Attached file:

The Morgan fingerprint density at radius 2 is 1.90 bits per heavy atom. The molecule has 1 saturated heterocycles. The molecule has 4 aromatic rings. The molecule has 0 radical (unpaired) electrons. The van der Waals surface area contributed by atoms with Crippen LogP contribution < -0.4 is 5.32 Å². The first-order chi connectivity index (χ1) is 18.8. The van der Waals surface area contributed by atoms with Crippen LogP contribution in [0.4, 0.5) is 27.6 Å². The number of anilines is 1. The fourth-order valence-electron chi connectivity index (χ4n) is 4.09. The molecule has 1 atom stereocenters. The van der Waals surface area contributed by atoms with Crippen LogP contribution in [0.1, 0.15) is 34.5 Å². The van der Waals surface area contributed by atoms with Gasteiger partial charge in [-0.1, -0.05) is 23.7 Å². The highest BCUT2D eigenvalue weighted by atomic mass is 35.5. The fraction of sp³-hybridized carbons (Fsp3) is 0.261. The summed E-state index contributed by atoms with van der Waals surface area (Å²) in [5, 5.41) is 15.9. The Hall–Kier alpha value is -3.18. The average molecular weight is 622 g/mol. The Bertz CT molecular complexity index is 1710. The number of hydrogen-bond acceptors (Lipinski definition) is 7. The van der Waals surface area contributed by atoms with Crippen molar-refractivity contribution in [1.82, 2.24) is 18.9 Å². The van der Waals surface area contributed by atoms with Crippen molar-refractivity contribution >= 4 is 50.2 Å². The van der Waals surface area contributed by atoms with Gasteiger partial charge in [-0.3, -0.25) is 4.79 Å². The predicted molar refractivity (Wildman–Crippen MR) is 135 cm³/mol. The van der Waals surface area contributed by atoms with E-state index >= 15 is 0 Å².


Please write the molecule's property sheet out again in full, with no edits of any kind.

The Morgan fingerprint density at radius 2 is 1.90 bits per heavy atom. The molecule has 1 saturated heterocycles. The molecule has 4 aromatic rings. The molecule has 0 radical (unpaired) electrons. The van der Waals surface area contributed by atoms with Crippen LogP contribution < -0.4 is 5.32 Å². The first-order chi connectivity index (χ1) is 18.8. The van der Waals surface area contributed by atoms with Crippen LogP contribution in [0.4, 0.5) is 27.6 Å². The number of anilines is 1. The fourth-order valence-electron chi connectivity index (χ4n) is 4.09. The molecule has 1 atom stereocenters. The van der Waals surface area contributed by atoms with Crippen LogP contribution in [0.1, 0.15) is 34.5 Å². The van der Waals surface area contributed by atoms with Gasteiger partial charge in [-0.1, -0.05) is 23.7 Å². The highest BCUT2D eigenvalue weighted by atomic mass is 35.5. The fraction of sp³-hybridized carbons (Fsp3) is 0.261. The summed E-state index contributed by atoms with van der Waals surface area (Å²) in [5, 5.41) is 15.9. The Hall–Kier alpha value is -3.18. The average molecular weight is 622 g/mol. The Bertz CT molecular complexity index is 1710. The number of hydrogen-bond acceptors (Lipinski definition) is 7. The van der Waals surface area contributed by atoms with Crippen molar-refractivity contribution in [1.82, 2.24) is 18.9 Å². The van der Waals surface area contributed by atoms with Crippen molar-refractivity contribution >= 4 is 50.2 Å². The van der Waals surface area contributed by atoms with Gasteiger partial charge in [-0.3, -0.25) is 4.79 Å². The predicted molar refractivity (Wildman–Crippen MR) is 135 cm³/mol. The van der Waals surface area contributed by atoms with E-state index >= 15 is 0 Å².